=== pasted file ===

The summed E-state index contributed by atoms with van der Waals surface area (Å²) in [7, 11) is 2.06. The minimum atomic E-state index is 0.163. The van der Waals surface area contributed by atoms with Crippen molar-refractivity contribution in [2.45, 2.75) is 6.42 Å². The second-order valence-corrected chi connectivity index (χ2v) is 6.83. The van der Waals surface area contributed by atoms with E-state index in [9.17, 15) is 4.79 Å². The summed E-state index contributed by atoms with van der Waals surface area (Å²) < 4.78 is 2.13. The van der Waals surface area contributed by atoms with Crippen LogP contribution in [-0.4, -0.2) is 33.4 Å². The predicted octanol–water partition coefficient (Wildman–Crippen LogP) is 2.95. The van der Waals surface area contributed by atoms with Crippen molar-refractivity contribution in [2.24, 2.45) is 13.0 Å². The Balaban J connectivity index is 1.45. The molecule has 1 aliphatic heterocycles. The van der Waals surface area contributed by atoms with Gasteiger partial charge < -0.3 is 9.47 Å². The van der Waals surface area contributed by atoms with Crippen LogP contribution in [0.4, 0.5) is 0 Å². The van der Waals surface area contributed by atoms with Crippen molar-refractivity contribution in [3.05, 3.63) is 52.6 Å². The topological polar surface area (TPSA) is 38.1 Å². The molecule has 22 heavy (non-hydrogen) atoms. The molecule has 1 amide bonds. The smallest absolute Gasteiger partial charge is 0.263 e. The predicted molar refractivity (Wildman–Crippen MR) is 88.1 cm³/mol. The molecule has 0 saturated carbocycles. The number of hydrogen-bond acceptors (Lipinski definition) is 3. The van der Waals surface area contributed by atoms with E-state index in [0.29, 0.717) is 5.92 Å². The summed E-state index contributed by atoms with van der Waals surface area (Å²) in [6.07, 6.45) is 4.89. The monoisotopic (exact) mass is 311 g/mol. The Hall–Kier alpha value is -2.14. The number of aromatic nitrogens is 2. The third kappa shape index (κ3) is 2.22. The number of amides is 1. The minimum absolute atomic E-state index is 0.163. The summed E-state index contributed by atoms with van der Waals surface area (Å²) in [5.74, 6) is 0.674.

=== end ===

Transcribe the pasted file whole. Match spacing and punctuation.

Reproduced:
The summed E-state index contributed by atoms with van der Waals surface area (Å²) in [7, 11) is 2.06. The minimum atomic E-state index is 0.163. The van der Waals surface area contributed by atoms with Crippen molar-refractivity contribution in [2.45, 2.75) is 6.42 Å². The second-order valence-corrected chi connectivity index (χ2v) is 6.83. The van der Waals surface area contributed by atoms with E-state index in [9.17, 15) is 4.79 Å². The summed E-state index contributed by atoms with van der Waals surface area (Å²) < 4.78 is 2.13. The van der Waals surface area contributed by atoms with Crippen LogP contribution in [-0.4, -0.2) is 33.4 Å². The predicted octanol–water partition coefficient (Wildman–Crippen LogP) is 2.95. The van der Waals surface area contributed by atoms with Crippen molar-refractivity contribution in [2.24, 2.45) is 13.0 Å². The Balaban J connectivity index is 1.45. The molecule has 1 aliphatic heterocycles. The van der Waals surface area contributed by atoms with Gasteiger partial charge < -0.3 is 9.47 Å². The van der Waals surface area contributed by atoms with Crippen LogP contribution in [0.4, 0.5) is 0 Å². The van der Waals surface area contributed by atoms with Crippen molar-refractivity contribution in [3.05, 3.63) is 52.6 Å². The topological polar surface area (TPSA) is 38.1 Å². The molecule has 22 heavy (non-hydrogen) atoms. The molecule has 1 amide bonds. The smallest absolute Gasteiger partial charge is 0.263 e. The predicted molar refractivity (Wildman–Crippen MR) is 88.1 cm³/mol. The molecule has 0 saturated carbocycles. The number of hydrogen-bond acceptors (Lipinski definition) is 3. The van der Waals surface area contributed by atoms with E-state index in [0.29, 0.717) is 5.92 Å². The summed E-state index contributed by atoms with van der Waals surface area (Å²) in [6.07, 6.45) is 4.89. The monoisotopic (exact) mass is 311 g/mol. The Hall–Kier alpha value is -2.14. The number of aromatic nitrogens is 2. The third kappa shape index (κ3) is 2.22. The number of amides is 1. The minimum absolute atomic E-state index is 0.163. The summed E-state index contributed by atoms with van der Waals surface area (Å²) in [5.74, 6) is 0.674.